There’s no way around it: Taxes are a drag on retirement savings efforts. Any taxes you pay represent money that you can’t use for your own support during your retirement years. Self-Directed IRA owners, like anyone else, should be vigilant about paying needless taxes and penalties. However, they should not go so far as to let the tax ramifications of an investment decision drive the whole train. “Don’t let the tax tail wag the investment dog,” the saying goes.
So Self-Directed IRA owners should certainly look to hold the investments, or combination of investments that generates the highest risk-adjusted expected returns possible, while hedging against unknowns. But there are still ways to trim the tax bill on the margins.
- Choose a low-tax jurisdiction. Of course, ‘low tax’ depends on your portfolio and your behavior as a consumer, as well. Do you expect to have a very high income in retirement? That’s not a terrible problem to have. But it does mean that you may want to domicile in states that don’t have a state income tax on IRA income, such as Texas and Florida. If you want to live in a state with high income tax, then lean towards the Roth IRA, Roth 401(k), permanent life insurance and other tax-free investment or savings vehicles.
If your income is lower, though, and you expect you will have to spend most of your available income, then sales tax may be the bigger threat. States with no sales tax at the state level include Delaware, Montana, Oregon and New Hampshire. High sales tax states include Tennessee, Arkansas, Alabama, Louisiana and Washington, according to information from The Tax Foundation.
- Take your required minimum distributions. Yes, you will have to pay income taxes on RMDs you take from tax deferred retirement vehicles like self-directed traditional IRAs, traditional IRAs, SEPs, 401(k)s, 403(b)s and annuities. But the consequences for not taking the RMDs are even worse: 50 percent of the amount you were supposed to take out but didn’t. That’s much higher than any tax bracket even the wealthiest retirees need worry about.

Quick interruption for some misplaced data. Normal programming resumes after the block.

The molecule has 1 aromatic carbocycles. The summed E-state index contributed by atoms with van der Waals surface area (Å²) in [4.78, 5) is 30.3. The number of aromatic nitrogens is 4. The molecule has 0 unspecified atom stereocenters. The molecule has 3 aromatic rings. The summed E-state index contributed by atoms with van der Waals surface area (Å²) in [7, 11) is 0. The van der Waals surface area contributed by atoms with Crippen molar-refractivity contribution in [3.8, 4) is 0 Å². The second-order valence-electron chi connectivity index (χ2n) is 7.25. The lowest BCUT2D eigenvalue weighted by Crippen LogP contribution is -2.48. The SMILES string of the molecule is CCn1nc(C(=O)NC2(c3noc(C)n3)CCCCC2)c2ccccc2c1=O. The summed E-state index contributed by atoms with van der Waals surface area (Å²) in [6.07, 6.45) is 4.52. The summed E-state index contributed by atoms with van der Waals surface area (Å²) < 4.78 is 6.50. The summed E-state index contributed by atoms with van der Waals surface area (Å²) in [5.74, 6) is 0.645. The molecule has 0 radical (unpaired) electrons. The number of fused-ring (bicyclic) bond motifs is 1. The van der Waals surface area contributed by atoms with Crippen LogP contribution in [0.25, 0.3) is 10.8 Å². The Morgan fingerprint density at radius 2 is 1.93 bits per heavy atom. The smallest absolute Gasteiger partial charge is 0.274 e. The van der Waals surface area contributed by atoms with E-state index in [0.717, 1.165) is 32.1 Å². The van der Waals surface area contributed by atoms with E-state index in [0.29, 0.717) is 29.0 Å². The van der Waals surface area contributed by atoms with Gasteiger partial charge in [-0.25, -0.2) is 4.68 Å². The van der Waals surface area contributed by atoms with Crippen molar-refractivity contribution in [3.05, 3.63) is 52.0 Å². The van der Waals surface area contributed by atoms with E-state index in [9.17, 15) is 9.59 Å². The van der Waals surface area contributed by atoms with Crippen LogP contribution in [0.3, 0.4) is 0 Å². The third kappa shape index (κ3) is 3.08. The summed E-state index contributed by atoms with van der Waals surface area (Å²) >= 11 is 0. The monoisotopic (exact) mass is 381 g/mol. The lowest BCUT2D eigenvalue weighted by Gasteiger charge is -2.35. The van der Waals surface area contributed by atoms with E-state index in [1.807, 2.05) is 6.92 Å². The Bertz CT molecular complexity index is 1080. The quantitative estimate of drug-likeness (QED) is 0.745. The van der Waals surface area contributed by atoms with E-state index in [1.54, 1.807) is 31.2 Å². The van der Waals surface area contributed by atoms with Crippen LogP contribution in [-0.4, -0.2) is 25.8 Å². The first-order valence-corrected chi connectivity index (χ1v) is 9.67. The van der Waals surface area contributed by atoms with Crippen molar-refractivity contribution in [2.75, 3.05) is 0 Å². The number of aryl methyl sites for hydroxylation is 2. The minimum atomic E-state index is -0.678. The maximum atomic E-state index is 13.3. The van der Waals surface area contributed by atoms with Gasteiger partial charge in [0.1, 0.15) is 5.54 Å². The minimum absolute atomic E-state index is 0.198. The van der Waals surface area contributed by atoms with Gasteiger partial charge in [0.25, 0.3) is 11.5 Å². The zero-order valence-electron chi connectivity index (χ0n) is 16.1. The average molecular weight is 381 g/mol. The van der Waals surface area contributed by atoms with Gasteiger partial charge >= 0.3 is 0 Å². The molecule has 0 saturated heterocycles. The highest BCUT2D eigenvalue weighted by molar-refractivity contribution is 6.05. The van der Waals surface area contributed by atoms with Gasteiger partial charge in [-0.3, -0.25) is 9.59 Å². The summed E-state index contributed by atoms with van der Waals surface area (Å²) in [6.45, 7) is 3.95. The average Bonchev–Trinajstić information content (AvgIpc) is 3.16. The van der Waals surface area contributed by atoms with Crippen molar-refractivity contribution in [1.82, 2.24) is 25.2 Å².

- Begin taking withdrawals before you have to. Yes, this may be counterintuitive. But if you begin taking withdrawals when you retire at age 62, and squirrel them away in tax-efficient non-retirement accounts, you may be able to rescue some retirement money from higher marginal tax brackets in later years. Meanwhile, you can use real estate, index mutual funds, low-turn-over mutual funds, and growth stocks to continue deferring the vast majority of these assets from income tax and capital gains tax liability until such time as you choose.
- Convert to a Roth. This may work for anyone expecting to retire in a higher tax bracket or who believes their income in future years will be higher than it is now. By converting a part of your Self-Directed IRA or traditional IRA to a Roth account, you can pay today’s tax rate on the money rather than tomorrow’s. This technique works best done relatively early in retirement or when earnings from work and other sources is unusually low and expected to be greater in the future. It also works best if you can pay the income taxes from funds outside your retirement accounts.
- Concentrate income-heavy investments, or assets with most of their returns in the form of income, rather than capital appreciation or qualified dividends, in retirement accounts. Non-dividend-paying securities may do just fine in taxable accounts, where you would pay lower long-term taxes on capital gains and qualified dividends. If you expect lots of capital appreciation, though, try to find room in your Roth IRA or self-directed Roth IRA or Roth Solo 401(k) for this particular investment.
American IRA, LLC, based in Charlotte and Asheville, North Carolina, is among America’s leading experts in IRA administration, with a particular focus on Self-Directed IRAs. For a free, no-obligation consultation and complementary review, or for more information, call us today at 866-7500-IRA(472)
We look forward to working with you.